Security Stories Today

AAPL: 144.53

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A U.S. ban on carrying laptops and tablets in the cabin of inbound international flights may be extended to European countries, including the UK. Any electronic device larger than a phone would have to be placed in hold baggage.

The U.S. government currently applies the ban to flights from 10 airports, mostly Middle Eastern and North African. The measure was introduced last month, the Department of Homeland Security stating that it was in response to intelligence suggesting that terrorists planned to smuggle explosives inside consumer electronics items …

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Security Stories April 20

AAPL: 142.44

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Update: The latest version of Chrome now shows the correct URL.

Most phishing attacks – links that send you to a fake website in the hope that you’ll login with your real credentials – are usually easy to detect. Emails are often generic, rather than using your registered name. Grammar is poor or the wording is weird. The email will threaten closure of your account if you don’t take urgent action, and so on.

If you did miss all these clues and click on the link, the URL would show that it’s not really the site that it claims to be. But one demonstration site created by a Chinese security researcher shows how it’s possible to visit a fake website that seemingly shows the correct https://www.apple.com URL in a browser window …

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The best 4K & 5K displays for Mac

Security Stories April 13

AAPL: 141.05

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Security Stories April 12

AAPL: 141.80

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Last year Apple patched iOS after cyber researchers from the UK demonstrated that a malicious webpage could use iPhone sensors to detect a passcode. The technique was so accurate that the team had a 100% success rate at working out 4-digit PINs within five attempts, reports Engadget.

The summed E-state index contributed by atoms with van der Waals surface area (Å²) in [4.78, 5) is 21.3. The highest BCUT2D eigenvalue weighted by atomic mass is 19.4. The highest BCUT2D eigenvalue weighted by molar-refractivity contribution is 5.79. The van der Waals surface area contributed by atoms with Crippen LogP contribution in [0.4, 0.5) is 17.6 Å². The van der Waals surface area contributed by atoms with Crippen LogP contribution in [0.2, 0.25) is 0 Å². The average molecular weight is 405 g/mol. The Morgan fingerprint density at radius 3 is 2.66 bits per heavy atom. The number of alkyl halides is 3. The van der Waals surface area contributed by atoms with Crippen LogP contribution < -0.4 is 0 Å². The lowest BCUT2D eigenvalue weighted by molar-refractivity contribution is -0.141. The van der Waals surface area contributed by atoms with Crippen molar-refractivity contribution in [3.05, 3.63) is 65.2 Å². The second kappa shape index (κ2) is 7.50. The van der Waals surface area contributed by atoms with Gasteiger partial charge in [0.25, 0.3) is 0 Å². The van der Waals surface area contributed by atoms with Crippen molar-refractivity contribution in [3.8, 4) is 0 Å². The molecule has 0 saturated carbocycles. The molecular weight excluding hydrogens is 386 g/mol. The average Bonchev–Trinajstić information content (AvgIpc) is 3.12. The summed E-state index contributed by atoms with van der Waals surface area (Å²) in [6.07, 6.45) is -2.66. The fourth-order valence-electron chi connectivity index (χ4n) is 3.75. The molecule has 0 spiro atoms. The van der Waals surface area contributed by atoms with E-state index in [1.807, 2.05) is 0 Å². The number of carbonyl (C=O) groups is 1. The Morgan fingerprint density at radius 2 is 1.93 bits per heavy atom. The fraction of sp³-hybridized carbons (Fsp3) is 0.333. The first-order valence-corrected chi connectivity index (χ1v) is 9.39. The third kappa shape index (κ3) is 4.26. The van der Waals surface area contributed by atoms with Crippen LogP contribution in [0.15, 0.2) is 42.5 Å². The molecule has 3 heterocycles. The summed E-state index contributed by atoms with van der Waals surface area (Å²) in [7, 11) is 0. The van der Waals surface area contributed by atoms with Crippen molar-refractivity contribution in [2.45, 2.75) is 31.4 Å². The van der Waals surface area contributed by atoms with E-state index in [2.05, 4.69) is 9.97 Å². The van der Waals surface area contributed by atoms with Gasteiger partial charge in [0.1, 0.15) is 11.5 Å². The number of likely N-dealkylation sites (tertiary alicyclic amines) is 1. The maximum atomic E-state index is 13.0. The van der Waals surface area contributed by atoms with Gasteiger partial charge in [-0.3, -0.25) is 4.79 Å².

You might think your phone’s movements are random, but they apparently create distinct patterns. During their tests, they were able to crack four-digit PINs on the first guess 70 percent of the time and 100 percent of the PINs they used by the fifth guess.

The attack vector was made possible, explained the study’s lead author Dr. Maryam Mehrnezhad, because mobile apps and websites were able to access sensor data without permission …

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Security Stories April 6

AAPL: 143.66

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It was a surprise to the Mac community when Apple hired security researcher Jonathan Zdziarski last month, and many wondered what might happen to his app Little Flocker. Now TechCrunch reports that the security utility for the Mac will have a new home…

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Security Stories April 4

AAPL: 144.77

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In light of the latest news that President Trump has overturned the FCC Internet privacy rules, discussions for and against virtual private networks (VPNs) have resurfaced. One of the biggest complaints with the repeal is that internet service providers are now legally allowed to sell your browsing data, if they’d like. While some ISPs have said that they won’t sell your browsing history for now, that doesn’t bar them from doing so in the future.

Proponents of VPNs believe that by utilizing such a service, you can obfuscate your browsing history so that your ISP won’t be able to build a “catalog” of your browsing habits. Opponents to VPNs dutifully note that by using a VPN service all you’re doing is migrating your browsing history from one ISP’s eyes to another. Browsing history data collection aside, benefits still exist by using VPNs, especially on your iPhone or iPad.

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